Riding to the Brass Monkey - striking a balance
I've just gotten home from the 32nd annual Brass Monkey Rally, the hard core rally of choice for New Zealand's motorcycling aficionados.
Around 2000 leather-clad men, women and a few children made the mid-winter pilgrimage to the normally frozen Idaburn Dam on the top of the Maniototo Plain.
They gather to huddle around 44 gallon drum fires and rekindle friendships forged over roads ridden and tall stories told.
I've clocked up 18 now which still marks me as a relative newbie.
While the event and the harsh beauty of Central Otago are reason enough to attend, for me it's the eclectic and unlikely group whom I ride with that make it compelling.
A diverse group from around the country including an irrigation engineer, an aviator, an ad man, a psychic healer and a blogger.
We avoid the main roads. Over time we've found the best biking roads go from nowhere to nowhere, and there's normally a more direct route. This normally means shingle and packed dirt rather than macadam, with this year's route involving the McKenzie Pass, the Hakataramea Track and the Dansey Pass.
The key to riding shingle on a loaded bike is balance. Keeping the power on so the back end hooks up good traction, while the front tire stays light on the treacherous gravel drifts. Keeping the body perpendicular while the bike moves left and right according to the track's contour.
Getting the balance right is increasingly important for internet giant Google who last week introduced shopping results to its search engine.
In simple terms when you search for any item you can now be presented with the ability to buy it from merchants, with the paid search results including images, description and prices of items in stock.
While Google is still experimenting with possible layouts, it appears that Google Shopping Ads will be more appealing than existing paid search results and no doubt a lot more expensive for advertisers to buy.
While introducing the ability to sell items directly from search results is a natural extension of Google's suite of advertising products, it's a fair distance from where the Mountain View boys started out.
Back in 1998, Google founders Sergey Brin and Larry Page wrote in ''The Anatomy of a Large-Scale Hypertextual Web Search Engine'' they expected all advertising funded search engines would be inherently biased towards the advertisers and away from the needs of the consumers.
If you're are old enough to remember what Google looked like back then you'd have found both a home page and a set of search results which were utilitarian and sparse.
And hugely functional. A year later Google introduced search engine advertising on a pay per click model. At that stage it was truly non-intrusive - ugly little text stacks way off to the right of the organic search results.
Over the next decade these search result advertising presences grew. From small stacks to large stacks. From the far left, they moved top and central and gained groovy little toned boxes.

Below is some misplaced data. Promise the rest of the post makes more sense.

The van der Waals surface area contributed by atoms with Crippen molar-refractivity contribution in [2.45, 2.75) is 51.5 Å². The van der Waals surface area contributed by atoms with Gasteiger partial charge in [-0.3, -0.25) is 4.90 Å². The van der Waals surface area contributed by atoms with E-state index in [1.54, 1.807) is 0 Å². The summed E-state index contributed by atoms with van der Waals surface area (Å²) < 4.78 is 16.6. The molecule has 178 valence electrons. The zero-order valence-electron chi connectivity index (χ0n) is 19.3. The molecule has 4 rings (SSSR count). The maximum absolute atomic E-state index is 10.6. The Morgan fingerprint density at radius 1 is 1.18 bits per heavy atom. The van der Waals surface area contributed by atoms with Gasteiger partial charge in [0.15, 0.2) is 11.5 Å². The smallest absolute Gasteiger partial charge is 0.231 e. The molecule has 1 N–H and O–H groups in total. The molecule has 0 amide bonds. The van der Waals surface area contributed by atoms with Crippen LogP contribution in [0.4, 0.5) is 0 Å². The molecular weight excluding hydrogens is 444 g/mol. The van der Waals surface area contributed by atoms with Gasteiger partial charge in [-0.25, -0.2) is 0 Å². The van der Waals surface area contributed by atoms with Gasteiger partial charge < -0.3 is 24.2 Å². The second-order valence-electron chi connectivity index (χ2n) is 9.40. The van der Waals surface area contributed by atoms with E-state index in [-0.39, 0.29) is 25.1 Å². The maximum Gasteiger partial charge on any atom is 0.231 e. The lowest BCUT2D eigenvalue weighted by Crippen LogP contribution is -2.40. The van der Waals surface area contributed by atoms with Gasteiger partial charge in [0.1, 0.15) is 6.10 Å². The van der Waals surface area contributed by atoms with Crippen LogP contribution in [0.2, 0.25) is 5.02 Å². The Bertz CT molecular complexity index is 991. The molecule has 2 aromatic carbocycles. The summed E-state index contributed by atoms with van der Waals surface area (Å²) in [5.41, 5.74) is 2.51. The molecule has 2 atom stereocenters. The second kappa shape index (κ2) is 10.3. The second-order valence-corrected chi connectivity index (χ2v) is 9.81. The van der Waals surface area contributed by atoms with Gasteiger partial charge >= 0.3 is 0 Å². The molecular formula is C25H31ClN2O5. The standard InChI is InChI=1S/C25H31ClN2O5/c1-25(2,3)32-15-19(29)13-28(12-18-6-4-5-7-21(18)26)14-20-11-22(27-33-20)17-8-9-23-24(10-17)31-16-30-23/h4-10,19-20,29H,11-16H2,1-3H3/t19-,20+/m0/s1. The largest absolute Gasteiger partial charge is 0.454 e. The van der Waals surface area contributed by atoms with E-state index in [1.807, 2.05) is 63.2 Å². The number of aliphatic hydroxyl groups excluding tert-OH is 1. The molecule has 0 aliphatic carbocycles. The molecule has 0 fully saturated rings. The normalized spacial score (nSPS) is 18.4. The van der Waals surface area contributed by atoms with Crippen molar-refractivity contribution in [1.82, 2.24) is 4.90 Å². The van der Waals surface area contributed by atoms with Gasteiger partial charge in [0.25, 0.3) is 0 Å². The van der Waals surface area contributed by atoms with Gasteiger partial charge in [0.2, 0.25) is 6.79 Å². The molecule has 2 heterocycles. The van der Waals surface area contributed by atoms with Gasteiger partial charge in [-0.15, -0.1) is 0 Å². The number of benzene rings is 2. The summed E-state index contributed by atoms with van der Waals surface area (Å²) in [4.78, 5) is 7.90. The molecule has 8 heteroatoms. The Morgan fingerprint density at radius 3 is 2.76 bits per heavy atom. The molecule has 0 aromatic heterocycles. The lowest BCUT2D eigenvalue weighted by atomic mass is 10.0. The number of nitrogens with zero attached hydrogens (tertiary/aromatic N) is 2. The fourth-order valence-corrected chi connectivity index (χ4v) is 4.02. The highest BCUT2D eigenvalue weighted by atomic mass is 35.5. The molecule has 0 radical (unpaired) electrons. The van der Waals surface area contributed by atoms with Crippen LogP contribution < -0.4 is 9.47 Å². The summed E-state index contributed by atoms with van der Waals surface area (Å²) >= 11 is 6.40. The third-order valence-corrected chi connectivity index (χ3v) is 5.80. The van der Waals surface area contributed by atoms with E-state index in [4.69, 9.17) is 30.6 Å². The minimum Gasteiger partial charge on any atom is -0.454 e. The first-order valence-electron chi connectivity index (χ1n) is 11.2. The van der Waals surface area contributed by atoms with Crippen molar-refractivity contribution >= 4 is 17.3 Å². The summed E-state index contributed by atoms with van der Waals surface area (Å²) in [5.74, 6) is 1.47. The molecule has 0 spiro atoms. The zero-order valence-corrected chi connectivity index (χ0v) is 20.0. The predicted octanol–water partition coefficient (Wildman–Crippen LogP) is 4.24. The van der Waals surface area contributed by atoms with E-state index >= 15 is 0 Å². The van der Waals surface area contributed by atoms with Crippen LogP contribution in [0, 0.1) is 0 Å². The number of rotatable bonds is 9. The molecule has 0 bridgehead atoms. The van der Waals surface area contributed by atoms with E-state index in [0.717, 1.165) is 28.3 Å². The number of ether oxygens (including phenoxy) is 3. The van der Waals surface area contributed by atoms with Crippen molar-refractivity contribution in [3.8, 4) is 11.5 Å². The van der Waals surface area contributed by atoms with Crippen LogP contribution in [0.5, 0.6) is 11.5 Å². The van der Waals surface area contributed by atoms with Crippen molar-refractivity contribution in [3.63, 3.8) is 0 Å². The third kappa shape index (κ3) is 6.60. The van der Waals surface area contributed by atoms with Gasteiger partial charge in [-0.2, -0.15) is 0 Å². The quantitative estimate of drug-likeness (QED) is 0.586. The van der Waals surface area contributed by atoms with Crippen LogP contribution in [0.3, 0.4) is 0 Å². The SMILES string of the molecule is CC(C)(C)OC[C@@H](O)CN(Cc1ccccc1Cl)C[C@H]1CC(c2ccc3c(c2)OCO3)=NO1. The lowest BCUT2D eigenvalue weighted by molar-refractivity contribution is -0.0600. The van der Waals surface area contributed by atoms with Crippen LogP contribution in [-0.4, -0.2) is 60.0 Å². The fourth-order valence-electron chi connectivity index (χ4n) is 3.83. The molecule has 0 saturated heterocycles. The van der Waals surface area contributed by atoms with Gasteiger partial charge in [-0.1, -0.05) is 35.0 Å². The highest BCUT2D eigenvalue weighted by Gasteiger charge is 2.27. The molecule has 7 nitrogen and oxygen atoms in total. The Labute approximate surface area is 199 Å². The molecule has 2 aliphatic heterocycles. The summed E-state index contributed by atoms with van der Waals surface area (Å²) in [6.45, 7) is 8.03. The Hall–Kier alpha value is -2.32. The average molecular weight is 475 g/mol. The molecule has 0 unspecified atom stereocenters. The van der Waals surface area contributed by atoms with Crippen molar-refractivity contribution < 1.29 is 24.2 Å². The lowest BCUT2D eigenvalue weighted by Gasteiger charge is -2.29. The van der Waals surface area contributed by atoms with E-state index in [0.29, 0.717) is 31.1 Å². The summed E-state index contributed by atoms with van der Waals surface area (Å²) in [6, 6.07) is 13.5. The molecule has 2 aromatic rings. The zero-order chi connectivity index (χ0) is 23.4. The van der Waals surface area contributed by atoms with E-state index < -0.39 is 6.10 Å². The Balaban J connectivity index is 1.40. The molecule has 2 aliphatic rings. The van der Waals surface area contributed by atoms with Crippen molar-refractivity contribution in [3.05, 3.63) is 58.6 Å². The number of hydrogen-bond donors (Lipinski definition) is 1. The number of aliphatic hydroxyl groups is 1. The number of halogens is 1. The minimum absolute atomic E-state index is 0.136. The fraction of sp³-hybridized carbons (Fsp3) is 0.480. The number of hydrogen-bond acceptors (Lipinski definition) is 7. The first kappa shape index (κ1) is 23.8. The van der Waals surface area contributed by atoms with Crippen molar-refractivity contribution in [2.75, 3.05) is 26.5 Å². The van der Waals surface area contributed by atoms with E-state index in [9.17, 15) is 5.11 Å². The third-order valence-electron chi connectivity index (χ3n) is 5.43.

Meanwhile the homepage itself changed; gaining a black navigation bar up top which promotes other Google products, along with advertising for Google Chrome and Google Plus. Web commentator Lance Wiggs calls this latter development a ''walled garden'' and compares it to the Yahoo! and Microsoft of old.
Today if you google ''buy shoes online'', around 75 per cent of the results above the browser fold line are paid search results.
The new Google Shopping Ads, if it's rolled out globally, will further add to this cacophony of paid results.
The more paranoid would see this are being anti-competitive, killing the companies that don't have the budget for big search campaigns.
I view it more simply as a user who wants quality unpaid search results.
If Google pisses me off enough I will simply start using alternative search engines.
Not surprisingly these have started to grow - witness the success of Duck Duck Go, Quintura and Factbites.
If enough people start doing this, then the most admired company on the web is in trouble, given search engine advertising delivers around 90% of the parent company's revenue (and they have 150 constituent companies).
It all comes back to balance. Users are likely to be happy with a few, highly targeted and genuinely useful advertisements. And they probably enjoy some of the cool integrated products like Gmail, Maps and YouTube. However annoy them enough, get the balance wrong, and people will make a conscious choice to search elsewhere.
If you lean a motorcycle too hard in the shingle and lose your balance, then that bike is going down and there's no recovery. The same might be true of user engagement with Google if they push paid results too hard.
Mike ''MOD'' O'Donnell is a professional director, ecommerce manager and author. His Twitter handle is ''modsta'' and he's looking forward to getting his ''20 Up'' Brass Monkey badge in two years time.